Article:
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Price informativeness and predictability: how liquidity can help

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  • Lin, William
  • Tsai, Shih-Chuan
  • Sun, David

Abstract

Information asymmetry and liquidity concentration has been widely discussed in literatures. This study shows how liquidity influences not only forecasting performances of term structure estimation, but also information transmission and price adjustment across markets. Our analysis helps understanding how extreme market movements affect one another. This study examines, and provides a rationale for incorporating, liquidity in estimating term structure. Forecasting performance can be greatly enhanced when conditioning on trading liquidity. It reduces information asymmetry in the sense of Easley and O’Hara (2004) and Burlacu, Fontaine and Jimenez-Garces (2007). We adopt a time series forecasting model following Diebold and Li (2006) to compare behavior of forecasted price errors. Our findings indicate that forecasted price errors in markets with less depth would influence those with more. Information asymmetry induces volatile trading first and then price adjustment is transmitted to another market due to insufficient market depth. Cross-market price adjustment could be as much as 21 bps on average. Compared with previous studies, our results establish a valid reason to condition on liquidity when forecasting prices.

Suggested Citation

  • Lin, William & Tsai, Shih-Chuan & Sun, David, 2008. "Price informativeness and predictability: how liquidity can help," MPRA Paper 20226, University Library of Munich, Germany, revised 18 Oct 2009.
  • Handle: RePEc:pra:mprapa:20226
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    References listed on IDEAS

    as
    1. David Easley & Soeren Hvidkjaer & Maureen O'Hara, 2002. "Is Information Risk a Determinant of Asset Returns?," Journal of Finance, American Finance Association, vol. 57(5), pages 2185-2221, October.
    2. Sarig, Oded & Warga, Arthur, 1989. "Bond Price Data and Bond Market Liquidity," Journal of Financial and Quantitative Analysis, Cambridge University Press, vol. 24(03), pages 367-378, September.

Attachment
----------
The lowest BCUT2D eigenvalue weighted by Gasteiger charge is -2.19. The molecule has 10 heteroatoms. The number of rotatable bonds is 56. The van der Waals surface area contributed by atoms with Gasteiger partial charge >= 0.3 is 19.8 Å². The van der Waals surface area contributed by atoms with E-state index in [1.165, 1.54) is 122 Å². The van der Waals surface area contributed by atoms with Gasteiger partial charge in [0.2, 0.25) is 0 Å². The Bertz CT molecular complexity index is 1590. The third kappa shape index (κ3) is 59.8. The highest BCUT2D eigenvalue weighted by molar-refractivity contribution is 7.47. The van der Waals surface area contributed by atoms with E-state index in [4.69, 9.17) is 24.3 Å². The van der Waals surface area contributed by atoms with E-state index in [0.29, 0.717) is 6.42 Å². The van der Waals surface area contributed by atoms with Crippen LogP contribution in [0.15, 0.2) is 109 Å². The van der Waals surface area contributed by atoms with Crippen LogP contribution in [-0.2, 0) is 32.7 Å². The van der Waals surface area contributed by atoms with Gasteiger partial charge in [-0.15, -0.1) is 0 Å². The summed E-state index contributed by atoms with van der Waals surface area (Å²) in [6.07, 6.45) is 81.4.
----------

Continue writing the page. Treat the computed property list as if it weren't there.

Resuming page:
3. T. Clifton Green, 2004. "Economic News and the Impact of Trading on Bond Prices," Journal of Finance, American Finance Association, vol. 59(3), pages 1201-1234, June.
    4. Favero, Carlo A. & Niu, Linlin & Sala, Luca, 2007. "Term Structure Forecasting: No-Arbitrage Restrictions vs Large Information Set," CEPR Discussion Papers 6206, C.E.P.R. Discussion Papers.
    5. Edwin J. Elton & T. Clifton Green, 1998. "Tax and Liquidity Effects in Pricing Government Bonds," Journal of Finance, American Finance Association, vol. 53(5), pages 1533-1562, October.
    6. Henker, Thomas & Wang, Jian-Xin, 2006. "On the importance of timing specifications in market microstructure research," Journal of Financial Markets, Elsevier, vol. 9(2), pages 162-179, May.
    7. Diaz, Antonio & Merrick, John Jr. & Navarro, Eliseo, 2006. "Spanish Treasury bond market liquidity and volatility pre- and post-European Monetary Union," Journal of Banking & Finance, Elsevier, vol. 30(4), pages 1309-1332, April.
    8. Amihud, Yakov, 2002. "Illiquidity and stock returns: cross-section and time-series effects," Journal of Financial Markets, Elsevier, vol. 5(1), pages 31-56, January.
    9. Bolder, David & Streliski, David, 1999. "Yield Curve Modelling at the Bank of Canada," Technical Reports 84, Bank of Canada.
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    More about this item

    Keywords

    Liquidity; Trading Concentration; Information Asymmetry; Information Transmission; Yield Curve Fitting;

    JEL classification:

    • E43 - Macroeconomics and Monetary Economics - - Money and Interest Rates - - - Interest Rates: Determination, Term Structure, and Effects
    • G12 - Financial Economics - - General Financial Markets - - - Asset Pricing; Trading Volume; Bond Interest Rates
    • D82 - Microeconomics - - Information, Knowledge, and Uncertainty - - - Asymmetric and Private Information; Mechanism Design
    • E47 - Macroeconomics and Monetary Economics - - Money and Interest Rates - - - Forecasting and Simulation: Models and Applications

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